Pure Sine Wave vs. Modified Sine Wave: What's the Difference?

Updated: Oct 17, 2018

Pure Sine Wave Inverter vs Modified Sine Wave Inverter: What's the Difference?

The inverter is said to be the "heart" of any solar powered generator or any solar energy system. The main purpose of the inverter is to take the DC current that comes from photovoltaic cells or solar panels and convert it to an AC current that can be used by household appliances and devices.

A clean 120 VAC signal is nothing more than a smooth pure sine wave that fluctuates between 120 volts and -120 volts like this:

Pure Sine Wave

This pure sine wave is the most efficient waveform when it comes to electricity and an inverter's job is to replicate this waveform as closely as possible. In early inverter technology, this was achieved by simply stepping the voltages like this:

Modified Sine Wave

This is known as a modified sine wave. Notice the changes in voltage are not smooth like a pure sine wave but they are abrupt. These abrupt "steps" cause harmonic distortion, or "noise," so you will hear an audible buzz in your electrical equipment. Also, a modified waveform is only about 70% as efficient as a pure sine wave and that waste is given off as heat which can also damage components, requiring extra cooling.

Because of the inefficiencies of a modified sine wave inverter, sensitive electronics cannot be powered by a modified sine wave inverter as they could be damaged.

Here is a list of just some of the items that cannot be powered using a modified sine wave inverter:

⦁ Medical equipment

⦁ Laptops

⦁ Battery chargers

⦁ Smart phones

⦁ Digital clock radios

⦁ Variable temperature control devices (heating pads, inductive cook tops, etc)

⦁ Laser printers

⦁ Any new smart device (Washer, dryers, toasters, anything with a microcontroller)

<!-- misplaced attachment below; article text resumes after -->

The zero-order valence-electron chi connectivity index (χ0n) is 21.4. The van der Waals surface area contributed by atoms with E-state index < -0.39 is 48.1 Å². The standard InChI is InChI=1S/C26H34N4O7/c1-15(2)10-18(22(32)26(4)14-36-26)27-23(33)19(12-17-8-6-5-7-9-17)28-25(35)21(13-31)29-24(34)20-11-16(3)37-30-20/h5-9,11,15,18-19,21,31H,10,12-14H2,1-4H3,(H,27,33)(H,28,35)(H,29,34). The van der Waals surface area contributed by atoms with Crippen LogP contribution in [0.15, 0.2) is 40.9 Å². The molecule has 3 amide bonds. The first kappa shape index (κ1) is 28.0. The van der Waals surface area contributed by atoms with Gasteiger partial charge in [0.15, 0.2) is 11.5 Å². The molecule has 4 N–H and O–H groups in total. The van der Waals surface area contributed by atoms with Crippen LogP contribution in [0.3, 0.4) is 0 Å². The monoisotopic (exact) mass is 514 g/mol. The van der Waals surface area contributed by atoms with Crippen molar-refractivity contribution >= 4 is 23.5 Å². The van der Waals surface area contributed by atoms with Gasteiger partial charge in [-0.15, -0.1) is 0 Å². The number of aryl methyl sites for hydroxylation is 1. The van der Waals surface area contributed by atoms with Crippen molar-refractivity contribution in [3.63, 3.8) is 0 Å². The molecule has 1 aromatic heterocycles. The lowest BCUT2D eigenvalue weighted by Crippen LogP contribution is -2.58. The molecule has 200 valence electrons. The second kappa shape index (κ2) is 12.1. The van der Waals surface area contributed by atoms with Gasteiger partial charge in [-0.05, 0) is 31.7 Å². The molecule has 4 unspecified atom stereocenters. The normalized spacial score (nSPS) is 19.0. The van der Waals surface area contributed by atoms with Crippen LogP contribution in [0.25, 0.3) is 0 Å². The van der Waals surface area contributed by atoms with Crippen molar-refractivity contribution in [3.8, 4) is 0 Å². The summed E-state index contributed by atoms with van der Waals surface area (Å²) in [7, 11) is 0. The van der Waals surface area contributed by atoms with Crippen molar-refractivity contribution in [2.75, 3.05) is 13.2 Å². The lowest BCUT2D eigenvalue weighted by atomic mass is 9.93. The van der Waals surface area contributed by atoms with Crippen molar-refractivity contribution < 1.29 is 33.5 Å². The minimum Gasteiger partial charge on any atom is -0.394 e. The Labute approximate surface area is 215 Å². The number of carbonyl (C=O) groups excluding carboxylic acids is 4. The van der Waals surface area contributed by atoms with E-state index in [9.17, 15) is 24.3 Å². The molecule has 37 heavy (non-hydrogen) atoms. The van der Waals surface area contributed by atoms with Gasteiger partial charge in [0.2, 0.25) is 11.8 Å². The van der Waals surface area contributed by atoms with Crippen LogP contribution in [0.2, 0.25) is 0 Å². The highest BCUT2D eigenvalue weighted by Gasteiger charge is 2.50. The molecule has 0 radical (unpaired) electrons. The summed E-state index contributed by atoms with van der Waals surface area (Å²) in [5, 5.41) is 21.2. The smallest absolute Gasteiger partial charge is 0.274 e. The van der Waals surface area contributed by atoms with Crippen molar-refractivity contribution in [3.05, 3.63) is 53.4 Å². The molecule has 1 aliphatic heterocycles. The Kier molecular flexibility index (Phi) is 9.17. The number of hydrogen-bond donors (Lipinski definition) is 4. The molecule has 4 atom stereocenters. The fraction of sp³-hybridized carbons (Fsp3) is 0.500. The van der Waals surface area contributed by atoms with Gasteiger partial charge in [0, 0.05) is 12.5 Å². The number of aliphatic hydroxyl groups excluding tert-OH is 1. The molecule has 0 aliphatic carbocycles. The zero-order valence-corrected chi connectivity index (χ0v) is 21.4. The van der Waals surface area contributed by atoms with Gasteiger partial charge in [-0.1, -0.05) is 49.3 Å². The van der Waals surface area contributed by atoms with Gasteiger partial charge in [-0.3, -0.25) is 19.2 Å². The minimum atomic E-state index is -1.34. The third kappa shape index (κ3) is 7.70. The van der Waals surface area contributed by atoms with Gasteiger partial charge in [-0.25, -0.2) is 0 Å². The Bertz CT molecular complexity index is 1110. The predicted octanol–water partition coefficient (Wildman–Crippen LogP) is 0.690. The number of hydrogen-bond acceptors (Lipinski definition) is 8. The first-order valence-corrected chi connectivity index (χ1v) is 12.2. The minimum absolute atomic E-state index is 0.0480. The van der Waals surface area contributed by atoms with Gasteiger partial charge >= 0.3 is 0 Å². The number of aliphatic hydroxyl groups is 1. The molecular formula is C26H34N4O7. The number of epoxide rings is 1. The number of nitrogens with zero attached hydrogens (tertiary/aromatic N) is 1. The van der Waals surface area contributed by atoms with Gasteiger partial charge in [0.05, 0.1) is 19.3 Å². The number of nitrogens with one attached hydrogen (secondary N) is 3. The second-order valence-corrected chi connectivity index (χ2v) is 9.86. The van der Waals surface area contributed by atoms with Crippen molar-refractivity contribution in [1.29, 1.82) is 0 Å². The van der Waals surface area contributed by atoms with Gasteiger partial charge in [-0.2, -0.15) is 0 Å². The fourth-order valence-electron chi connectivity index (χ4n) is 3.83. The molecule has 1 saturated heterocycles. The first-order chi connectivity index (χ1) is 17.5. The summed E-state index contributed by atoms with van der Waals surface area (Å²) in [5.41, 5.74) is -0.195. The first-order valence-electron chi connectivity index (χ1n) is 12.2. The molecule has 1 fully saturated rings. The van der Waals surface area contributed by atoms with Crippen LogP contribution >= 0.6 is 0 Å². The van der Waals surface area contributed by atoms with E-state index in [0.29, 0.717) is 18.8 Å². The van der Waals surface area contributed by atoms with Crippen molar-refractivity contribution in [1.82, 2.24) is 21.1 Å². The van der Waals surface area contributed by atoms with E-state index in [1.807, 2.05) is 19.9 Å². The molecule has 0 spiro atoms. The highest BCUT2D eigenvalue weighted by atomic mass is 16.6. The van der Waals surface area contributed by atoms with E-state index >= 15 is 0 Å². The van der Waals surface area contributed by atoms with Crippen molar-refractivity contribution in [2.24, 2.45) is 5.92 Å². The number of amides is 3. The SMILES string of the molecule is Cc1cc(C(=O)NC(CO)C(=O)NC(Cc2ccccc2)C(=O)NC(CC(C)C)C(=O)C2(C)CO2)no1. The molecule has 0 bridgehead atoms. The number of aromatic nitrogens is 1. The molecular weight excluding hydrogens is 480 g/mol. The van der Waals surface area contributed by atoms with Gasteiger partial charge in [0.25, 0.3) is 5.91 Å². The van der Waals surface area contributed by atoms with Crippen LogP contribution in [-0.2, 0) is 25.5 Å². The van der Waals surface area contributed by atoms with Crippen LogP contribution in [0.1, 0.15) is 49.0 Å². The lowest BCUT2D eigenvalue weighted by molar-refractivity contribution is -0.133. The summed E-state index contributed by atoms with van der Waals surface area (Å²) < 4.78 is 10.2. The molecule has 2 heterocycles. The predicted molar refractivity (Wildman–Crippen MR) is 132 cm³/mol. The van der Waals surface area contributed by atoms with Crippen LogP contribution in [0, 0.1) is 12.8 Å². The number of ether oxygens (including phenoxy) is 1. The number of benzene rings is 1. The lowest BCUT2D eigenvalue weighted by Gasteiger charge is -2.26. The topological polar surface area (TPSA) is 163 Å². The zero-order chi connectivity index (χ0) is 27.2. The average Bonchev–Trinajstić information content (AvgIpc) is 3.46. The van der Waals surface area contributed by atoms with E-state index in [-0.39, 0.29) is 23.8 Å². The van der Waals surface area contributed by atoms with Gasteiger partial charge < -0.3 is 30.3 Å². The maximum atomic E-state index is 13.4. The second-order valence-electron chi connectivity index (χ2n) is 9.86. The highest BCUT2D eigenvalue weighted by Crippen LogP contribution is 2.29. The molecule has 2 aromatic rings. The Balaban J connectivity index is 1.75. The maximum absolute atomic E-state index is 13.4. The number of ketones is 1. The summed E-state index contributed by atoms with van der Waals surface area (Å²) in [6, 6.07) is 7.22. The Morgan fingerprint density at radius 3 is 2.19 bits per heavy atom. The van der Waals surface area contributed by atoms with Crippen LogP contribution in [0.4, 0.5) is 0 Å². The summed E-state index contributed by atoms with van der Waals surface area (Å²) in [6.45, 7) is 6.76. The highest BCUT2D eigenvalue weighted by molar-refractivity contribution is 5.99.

⦁ Photographic strobes

⦁ Variable speed tools

Basically in today's world of rapidly changing technology, there will not be much that can be powered with a modified sine wave inverter as more and more devices are being equipped with embedded microcontrollers. Even devices that can use a modified sine wave like motors will run much hotter and less efficient due to the increased harmonic distortion from the "steps" of the modified sine wave.

For this reason Sol Power Generators highly recomends the use of pure sine wave inverters and only uses high quality pure sine wave inverters in all of it's portable solar powered generators.

How can a consumer know if they are getting a pure sine wave or a modified sine wave inverter? A pure sine wave inverter will always be labeled as one. If you are looking at an inverter and it does not say "pure sine wave," then it is just a modified sine wave inverter. Don't be fooled if it is labeled as a "power inverter" or anything else, it absolutely must be labeled as a "Pure Sine Wave Inverter."

We at Sol Power Generators hope you found this information helpful.



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